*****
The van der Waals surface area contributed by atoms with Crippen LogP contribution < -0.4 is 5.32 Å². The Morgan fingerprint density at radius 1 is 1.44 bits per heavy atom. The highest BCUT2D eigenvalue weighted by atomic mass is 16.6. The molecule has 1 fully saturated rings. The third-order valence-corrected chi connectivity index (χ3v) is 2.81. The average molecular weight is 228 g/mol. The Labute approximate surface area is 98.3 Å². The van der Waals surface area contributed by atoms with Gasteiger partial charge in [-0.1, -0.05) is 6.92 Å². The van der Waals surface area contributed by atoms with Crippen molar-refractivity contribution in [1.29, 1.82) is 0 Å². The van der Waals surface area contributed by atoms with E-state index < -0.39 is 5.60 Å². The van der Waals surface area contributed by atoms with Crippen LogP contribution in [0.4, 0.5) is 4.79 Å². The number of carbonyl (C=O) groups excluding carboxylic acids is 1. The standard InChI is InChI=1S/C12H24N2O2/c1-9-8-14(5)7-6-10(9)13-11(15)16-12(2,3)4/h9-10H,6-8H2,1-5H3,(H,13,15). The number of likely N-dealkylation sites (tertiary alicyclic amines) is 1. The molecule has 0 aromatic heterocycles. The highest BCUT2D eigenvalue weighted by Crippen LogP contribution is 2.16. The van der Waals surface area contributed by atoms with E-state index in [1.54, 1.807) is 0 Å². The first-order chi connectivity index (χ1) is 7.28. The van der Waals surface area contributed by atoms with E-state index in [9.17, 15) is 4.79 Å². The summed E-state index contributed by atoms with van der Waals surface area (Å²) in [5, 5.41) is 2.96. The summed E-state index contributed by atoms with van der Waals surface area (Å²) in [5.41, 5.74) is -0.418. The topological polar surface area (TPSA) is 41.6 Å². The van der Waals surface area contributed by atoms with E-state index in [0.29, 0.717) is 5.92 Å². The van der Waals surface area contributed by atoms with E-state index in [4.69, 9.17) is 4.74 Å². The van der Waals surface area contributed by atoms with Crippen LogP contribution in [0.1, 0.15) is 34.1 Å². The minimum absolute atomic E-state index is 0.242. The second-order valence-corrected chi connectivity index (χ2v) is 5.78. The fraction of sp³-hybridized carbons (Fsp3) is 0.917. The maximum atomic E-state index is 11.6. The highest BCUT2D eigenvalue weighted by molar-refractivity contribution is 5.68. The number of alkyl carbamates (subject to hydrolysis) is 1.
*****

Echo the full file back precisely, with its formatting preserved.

The van der Waals surface area contributed by atoms with Crippen LogP contribution < -0.4 is 5.32 Å². The Morgan fingerprint density at radius 1 is 1.44 bits per heavy atom. The highest BCUT2D eigenvalue weighted by atomic mass is 16.6. The molecule has 1 fully saturated rings. The third-order valence-corrected chi connectivity index (χ3v) is 2.81. The average molecular weight is 228 g/mol. The Labute approximate surface area is 98.3 Å². The van der Waals surface area contributed by atoms with Gasteiger partial charge in [-0.1, -0.05) is 6.92 Å². The van der Waals surface area contributed by atoms with Crippen molar-refractivity contribution in [1.29, 1.82) is 0 Å². The van der Waals surface area contributed by atoms with E-state index < -0.39 is 5.60 Å². The van der Waals surface area contributed by atoms with Crippen LogP contribution in [0.4, 0.5) is 4.79 Å². The number of carbonyl (C=O) groups excluding carboxylic acids is 1. The standard InChI is InChI=1S/C12H24N2O2/c1-9-8-14(5)7-6-10(9)13-11(15)16-12(2,3)4/h9-10H,6-8H2,1-5H3,(H,13,15). The number of likely N-dealkylation sites (tertiary alicyclic amines) is 1. The molecule has 0 aromatic heterocycles. The highest BCUT2D eigenvalue weighted by Crippen LogP contribution is 2.16. The van der Waals surface area contributed by atoms with E-state index in [1.54, 1.807) is 0 Å². The first-order chi connectivity index (χ1) is 7.28. The van der Waals surface area contributed by atoms with E-state index in [9.17, 15) is 4.79 Å². The summed E-state index contributed by atoms with van der Waals surface area (Å²) in [5, 5.41) is 2.96. The summed E-state index contributed by atoms with van der Waals surface area (Å²) in [5.41, 5.74) is -0.418. The topological polar surface area (TPSA) is 41.6 Å². The van der Waals surface area contributed by atoms with E-state index in [0.29, 0.717) is 5.92 Å². The van der Waals surface area contributed by atoms with E-state index in [4.69, 9.17) is 4.74 Å². The van der Waals surface area contributed by atoms with Crippen LogP contribution in [0.1, 0.15) is 34.1 Å². The minimum absolute atomic E-state index is 0.242. The second-order valence-corrected chi connectivity index (χ2v) is 5.78. The fraction of sp³-hybridized carbons (Fsp3) is 0.917. The maximum atomic E-state index is 11.6. The highest BCUT2D eigenvalue weighted by molar-refractivity contribution is 5.68. The number of alkyl carbamates (subject to hydrolysis) is 1.